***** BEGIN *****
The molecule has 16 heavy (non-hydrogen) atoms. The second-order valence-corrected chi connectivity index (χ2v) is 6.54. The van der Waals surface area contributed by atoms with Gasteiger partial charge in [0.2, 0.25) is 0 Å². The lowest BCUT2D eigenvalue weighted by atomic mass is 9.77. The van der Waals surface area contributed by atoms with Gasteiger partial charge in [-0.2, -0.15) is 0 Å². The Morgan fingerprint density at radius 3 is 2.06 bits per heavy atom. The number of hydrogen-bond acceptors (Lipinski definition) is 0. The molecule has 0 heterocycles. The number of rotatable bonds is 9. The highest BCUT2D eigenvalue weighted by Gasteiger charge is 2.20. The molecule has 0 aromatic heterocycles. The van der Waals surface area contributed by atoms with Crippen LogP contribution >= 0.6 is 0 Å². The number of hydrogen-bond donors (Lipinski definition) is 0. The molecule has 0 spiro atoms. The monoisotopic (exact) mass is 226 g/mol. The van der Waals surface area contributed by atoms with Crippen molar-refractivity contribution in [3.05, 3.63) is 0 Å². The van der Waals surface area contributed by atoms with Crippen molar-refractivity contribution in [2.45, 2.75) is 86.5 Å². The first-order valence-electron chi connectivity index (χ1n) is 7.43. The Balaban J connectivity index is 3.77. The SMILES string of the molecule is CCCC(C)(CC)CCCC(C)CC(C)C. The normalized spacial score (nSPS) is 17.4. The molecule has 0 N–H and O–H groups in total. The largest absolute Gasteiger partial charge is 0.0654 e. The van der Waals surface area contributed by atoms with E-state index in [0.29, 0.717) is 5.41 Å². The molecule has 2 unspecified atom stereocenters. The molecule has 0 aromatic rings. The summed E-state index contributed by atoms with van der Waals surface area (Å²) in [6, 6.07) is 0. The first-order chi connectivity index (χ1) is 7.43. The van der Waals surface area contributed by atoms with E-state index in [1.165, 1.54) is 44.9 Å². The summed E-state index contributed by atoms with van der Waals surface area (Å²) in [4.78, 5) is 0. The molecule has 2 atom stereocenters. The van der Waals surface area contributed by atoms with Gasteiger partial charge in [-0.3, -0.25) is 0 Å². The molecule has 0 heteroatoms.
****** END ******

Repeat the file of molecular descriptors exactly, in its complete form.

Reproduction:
The molecule has 16 heavy (non-hydrogen) atoms. The second-order valence-corrected chi connectivity index (χ2v) is 6.54. The van der Waals surface area contributed by atoms with Gasteiger partial charge in [0.2, 0.25) is 0 Å². The lowest BCUT2D eigenvalue weighted by atomic mass is 9.77. The van der Waals surface area contributed by atoms with Gasteiger partial charge in [-0.2, -0.15) is 0 Å². The Morgan fingerprint density at radius 3 is 2.06 bits per heavy atom. The number of hydrogen-bond acceptors (Lipinski definition) is 0. The molecule has 0 heterocycles. The number of rotatable bonds is 9. The highest BCUT2D eigenvalue weighted by Gasteiger charge is 2.20. The molecule has 0 aromatic heterocycles. The van der Waals surface area contributed by atoms with Crippen LogP contribution >= 0.6 is 0 Å². The number of hydrogen-bond donors (Lipinski definition) is 0. The molecule has 0 spiro atoms. The monoisotopic (exact) mass is 226 g/mol. The van der Waals surface area contributed by atoms with Crippen molar-refractivity contribution in [3.05, 3.63) is 0 Å². The van der Waals surface area contributed by atoms with Crippen molar-refractivity contribution in [2.45, 2.75) is 86.5 Å². The first-order valence-electron chi connectivity index (χ1n) is 7.43. The Balaban J connectivity index is 3.77. The SMILES string of the molecule is CCCC(C)(CC)CCCC(C)CC(C)C. The normalized spacial score (nSPS) is 17.4. The molecule has 0 N–H and O–H groups in total. The largest absolute Gasteiger partial charge is 0.0654 e. The van der Waals surface area contributed by atoms with E-state index in [0.29, 0.717) is 5.41 Å². The molecule has 2 unspecified atom stereocenters. The molecule has 0 aromatic rings. The summed E-state index contributed by atoms with van der Waals surface area (Å²) in [6, 6.07) is 0. The first-order chi connectivity index (χ1) is 7.43. The van der Waals surface area contributed by atoms with E-state index in [1.165, 1.54) is 44.9 Å². The summed E-state index contributed by atoms with van der Waals surface area (Å²) in [4.78, 5) is 0. The molecule has 2 atom stereocenters. The van der Waals surface area contributed by atoms with Gasteiger partial charge in [-0.3, -0.25) is 0 Å². The molecule has 0 heteroatoms.